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Birding with Nico Myburgh
Cover, Village Life No 25

From Issue No 25

The "Blusher" bird


African Harrier-hawk, formerly Gymnogene – Polyboroides typus (Afrikaans: Kaalwangvalk)


The name Gymnogene (from the Latin “bare-chinned”) for this harrier-hawk was peculiar to the African variety, but has now been changed to bring it in line with international naming conventions. It is a real oddity amongst birds of prey, unlike any other in this group.

The colour is mainly a dark grey, with round black spots on the scapulars and smaller ones on the upper wings. It has fine barring of black and white on the chest. The tail is black with a broad white stripe across the middle and a small white tip. The facial skin is bare, and the legs are also bare, and the colour normally yellow.

They occur all over South Africa, except in the very arid areas: distribution maps show an arch stretching from the south-western Cape inland from the east coast, through KwaZulu-Natal, northern Free State and northern provinces to the Okavango Delta in Botswana, with scattered sightings around Etosha in Namibia and in the Trans-Kalahari Park. They feed mainly on young birds taken from nests, rodents, snakes, bats, birds’ eggs, fish and frogs. They nest in tall trees or on cliffs, the nest being a large platform of sticks built by the birds themselves.

The most unusual feature of the Gymnogene is the knee joint, which allows the leg to bend in all directions, unlike all other birds of prey, whose lower legs can move in one direction only. This flexible joint makes it possible for the Gymnogene to put its foot into a nest-hole of a woodpecker or other bird, then move the claws around inside to grab hold of the chicks. The most popular prey is the Cape Weaver. Once they have found a nesting colony, they hang upside-down on a nest with one foot, wings extended, with the other foot feeling around inside the nest for young chicks to extract.

In January this year we witnessed an interesting performance. Just 60 metres from our front door in Onrus near Hermanus, a small colony of Cape Weavers decided to breed in a tall Saligna gum tree (about 20 metres high), building about twelve nests in all. This caused our neighbour a lot of grief. He had three very special palm trees in his garden, his favourite being a “Ponytail”. The Cape Weaver strips palm fronds off neatly to use as weaving material, and just about denuded the neighbour’s palm tree. He put up at least ten rubber snakes to scare the birds off, but to no avail.

The nests were completed, but four weeks later, when the chicks were about ten days old, a Gymnogene arrived in the gum tree. The weavers were flapping their wings and screeching, but the hawk took no notice. We had a grandstand view of him hanging upside-down on the nests and pulling out the young birds. He emptied three nests and then flew off after eating about six chicks. The next day, at the same time, the hawk came again, this time with his mate. They then proceeded to empty nine nests and on the third day they were back to complete the job.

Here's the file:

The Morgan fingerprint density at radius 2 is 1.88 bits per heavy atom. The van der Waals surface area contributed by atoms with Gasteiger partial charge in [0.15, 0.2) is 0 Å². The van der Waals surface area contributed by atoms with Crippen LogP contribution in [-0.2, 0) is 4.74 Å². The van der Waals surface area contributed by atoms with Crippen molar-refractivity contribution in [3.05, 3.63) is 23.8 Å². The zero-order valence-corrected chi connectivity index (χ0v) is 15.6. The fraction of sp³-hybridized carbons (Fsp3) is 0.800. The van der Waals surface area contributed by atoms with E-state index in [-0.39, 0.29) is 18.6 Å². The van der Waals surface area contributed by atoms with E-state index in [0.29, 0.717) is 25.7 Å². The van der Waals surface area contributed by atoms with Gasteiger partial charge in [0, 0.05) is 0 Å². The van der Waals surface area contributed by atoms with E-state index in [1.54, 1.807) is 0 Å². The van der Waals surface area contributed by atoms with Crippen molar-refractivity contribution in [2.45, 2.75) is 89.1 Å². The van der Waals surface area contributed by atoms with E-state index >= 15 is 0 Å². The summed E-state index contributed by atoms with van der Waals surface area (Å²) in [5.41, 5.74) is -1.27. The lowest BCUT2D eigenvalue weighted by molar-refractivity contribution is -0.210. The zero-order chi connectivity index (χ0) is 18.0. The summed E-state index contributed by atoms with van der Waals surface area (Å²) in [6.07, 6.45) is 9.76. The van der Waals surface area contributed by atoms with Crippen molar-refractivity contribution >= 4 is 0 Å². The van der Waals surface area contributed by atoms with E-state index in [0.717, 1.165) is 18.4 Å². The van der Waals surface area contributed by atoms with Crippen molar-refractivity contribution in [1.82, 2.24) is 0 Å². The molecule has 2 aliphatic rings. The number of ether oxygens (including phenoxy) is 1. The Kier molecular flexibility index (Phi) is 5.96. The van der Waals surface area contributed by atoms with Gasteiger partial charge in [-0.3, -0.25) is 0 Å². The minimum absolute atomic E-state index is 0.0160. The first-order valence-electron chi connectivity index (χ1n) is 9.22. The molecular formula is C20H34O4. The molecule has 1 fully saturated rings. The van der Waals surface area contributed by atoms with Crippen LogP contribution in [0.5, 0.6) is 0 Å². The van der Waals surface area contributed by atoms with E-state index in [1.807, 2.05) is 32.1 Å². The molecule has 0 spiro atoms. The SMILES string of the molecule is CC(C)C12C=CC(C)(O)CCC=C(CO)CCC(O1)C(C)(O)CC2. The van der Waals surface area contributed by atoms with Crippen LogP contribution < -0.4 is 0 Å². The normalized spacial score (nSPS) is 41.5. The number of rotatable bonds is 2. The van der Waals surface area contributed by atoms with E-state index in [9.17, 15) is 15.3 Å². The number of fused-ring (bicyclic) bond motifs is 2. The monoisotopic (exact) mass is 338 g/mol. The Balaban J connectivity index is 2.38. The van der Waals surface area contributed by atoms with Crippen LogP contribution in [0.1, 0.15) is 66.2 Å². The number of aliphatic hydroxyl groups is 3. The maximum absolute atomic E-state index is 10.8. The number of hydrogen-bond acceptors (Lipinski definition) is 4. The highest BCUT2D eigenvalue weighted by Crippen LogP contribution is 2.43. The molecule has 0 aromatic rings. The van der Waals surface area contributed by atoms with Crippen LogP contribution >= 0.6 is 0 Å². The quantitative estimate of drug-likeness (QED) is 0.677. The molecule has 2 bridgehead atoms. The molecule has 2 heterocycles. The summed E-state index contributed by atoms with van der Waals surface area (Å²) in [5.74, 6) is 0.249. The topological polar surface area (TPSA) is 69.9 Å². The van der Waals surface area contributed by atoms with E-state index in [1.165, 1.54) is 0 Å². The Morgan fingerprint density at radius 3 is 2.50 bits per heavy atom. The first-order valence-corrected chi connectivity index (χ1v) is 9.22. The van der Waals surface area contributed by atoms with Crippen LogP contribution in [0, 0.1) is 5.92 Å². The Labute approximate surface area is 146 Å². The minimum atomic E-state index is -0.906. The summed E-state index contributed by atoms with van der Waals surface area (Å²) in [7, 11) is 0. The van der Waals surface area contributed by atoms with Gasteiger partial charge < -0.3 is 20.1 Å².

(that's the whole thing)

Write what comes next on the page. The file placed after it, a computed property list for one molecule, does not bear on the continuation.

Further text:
But then something unusual happened – I would not have believed it if I had not seen it myself. The weavers returned, repaired a few of the nests which were damaged and then bred again in the same nests! Unfortunately we were away after that, and do not know whether the Gymnogenes returned for a second slaughter of the young weavers.

Another interesting story about the Gymnogene is of a nest on a cliff at Montagu. There was one chick in the nest (which is usual for this species). Peter Steyn and I set up a hide and spent three whole days observing the birds when the chick was about 14 days old. The female was on the nest most of the time, to be relieved by the male when he brought prey two or three times a day.

Then a troop of baboons came along the cliffs above the nest, rolling down rocks and making a ruckus. The bird sat still on the nest in an upright position, with the facial skin pale yellow all the time the baboons were near. When the baboons moved off, the bird relaxed and the skin turned pink. Eventually, when all was quiet and the Gymnogene was about to fall asleep, the skin turned deep red!

I have never observed the courtship behaviour of these birds, but according to the literature the bird’s face also flushes red during mating.

We called this remarkable bird “the Blusher”!

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The African Harrier-hawk with its solitary chick on the nest, the adult’s face a pale yellow while there are baboons nearby

The parent with its solitary chick on the nest, the adult’s face a pale yellow while there are baboons nearby

African Harrier-hawk. The face turns reddish as the bird relaxes, and ruffled feathers smooth out

The face turns reddish as the bird relaxes, and ruffled feathers smooth out

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